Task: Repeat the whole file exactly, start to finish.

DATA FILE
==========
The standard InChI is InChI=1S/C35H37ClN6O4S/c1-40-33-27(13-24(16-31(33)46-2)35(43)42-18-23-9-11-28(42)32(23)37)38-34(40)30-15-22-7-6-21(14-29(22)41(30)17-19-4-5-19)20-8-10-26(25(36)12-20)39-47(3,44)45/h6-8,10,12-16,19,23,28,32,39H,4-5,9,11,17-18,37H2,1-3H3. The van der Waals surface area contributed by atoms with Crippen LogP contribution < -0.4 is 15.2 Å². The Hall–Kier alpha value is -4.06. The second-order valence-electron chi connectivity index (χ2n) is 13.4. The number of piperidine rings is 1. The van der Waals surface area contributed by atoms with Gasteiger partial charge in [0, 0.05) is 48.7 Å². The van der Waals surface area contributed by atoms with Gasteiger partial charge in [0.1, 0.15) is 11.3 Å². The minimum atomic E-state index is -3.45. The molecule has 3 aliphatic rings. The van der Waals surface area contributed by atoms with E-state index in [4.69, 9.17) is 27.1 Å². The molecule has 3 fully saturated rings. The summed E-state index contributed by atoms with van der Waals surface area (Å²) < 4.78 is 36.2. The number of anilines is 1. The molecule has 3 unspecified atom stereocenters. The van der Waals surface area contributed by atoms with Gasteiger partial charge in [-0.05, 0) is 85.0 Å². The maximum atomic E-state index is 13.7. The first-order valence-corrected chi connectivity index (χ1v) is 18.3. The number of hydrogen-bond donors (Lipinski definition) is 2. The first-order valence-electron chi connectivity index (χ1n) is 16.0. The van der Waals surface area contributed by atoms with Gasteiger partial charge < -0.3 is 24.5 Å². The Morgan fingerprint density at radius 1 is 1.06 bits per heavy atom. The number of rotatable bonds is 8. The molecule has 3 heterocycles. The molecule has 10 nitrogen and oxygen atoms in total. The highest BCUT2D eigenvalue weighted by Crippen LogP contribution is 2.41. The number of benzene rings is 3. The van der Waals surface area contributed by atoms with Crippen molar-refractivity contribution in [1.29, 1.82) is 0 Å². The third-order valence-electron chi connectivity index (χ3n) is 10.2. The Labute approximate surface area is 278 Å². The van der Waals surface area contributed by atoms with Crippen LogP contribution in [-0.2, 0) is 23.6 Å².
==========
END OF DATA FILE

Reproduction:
The standard InChI is InChI=1S/C35H37ClN6O4S/c1-40-33-27(13-24(16-31(33)46-2)35(43)42-18-23-9-11-28(42)32(23)37)38-34(40)30-15-22-7-6-21(14-29(22)41(30)17-19-4-5-19)20-8-10-26(25(36)12-20)39-47(3,44)45/h6-8,10,12-16,19,23,28,32,39H,4-5,9,11,17-18,37H2,1-3H3. The van der Waals surface area contributed by atoms with Crippen LogP contribution < -0.4 is 15.2 Å². The Hall–Kier alpha value is -4.06. The second-order valence-electron chi connectivity index (χ2n) is 13.4. The number of piperidine rings is 1. The van der Waals surface area contributed by atoms with Gasteiger partial charge in [0, 0.05) is 48.7 Å². The van der Waals surface area contributed by atoms with Gasteiger partial charge in [0.1, 0.15) is 11.3 Å². The minimum atomic E-state index is -3.45. The molecule has 3 aliphatic rings. The van der Waals surface area contributed by atoms with E-state index in [4.69, 9.17) is 27.1 Å². The molecule has 3 fully saturated rings. The summed E-state index contributed by atoms with van der Waals surface area (Å²) < 4.78 is 36.2. The number of anilines is 1. The molecule has 3 unspecified atom stereocenters. The van der Waals surface area contributed by atoms with Gasteiger partial charge in [-0.05, 0) is 85.0 Å². The maximum atomic E-state index is 13.7. The first-order valence-corrected chi connectivity index (χ1v) is 18.3. The number of hydrogen-bond donors (Lipinski definition) is 2. The first-order valence-electron chi connectivity index (χ1n) is 16.0. The van der Waals surface area contributed by atoms with Gasteiger partial charge < -0.3 is 24.5 Å². The Morgan fingerprint density at radius 1 is 1.06 bits per heavy atom. The number of rotatable bonds is 8. The molecule has 3 heterocycles. The molecule has 10 nitrogen and oxygen atoms in total. The highest BCUT2D eigenvalue weighted by Crippen LogP contribution is 2.41. The number of benzene rings is 3. The van der Waals surface area contributed by atoms with Crippen molar-refractivity contribution in [1.29, 1.82) is 0 Å². The third-order valence-electron chi connectivity index (χ3n) is 10.2. The Labute approximate surface area is 278 Å². The van der Waals surface area contributed by atoms with Crippen LogP contribution in [-0.2, 0) is 23.6 Å².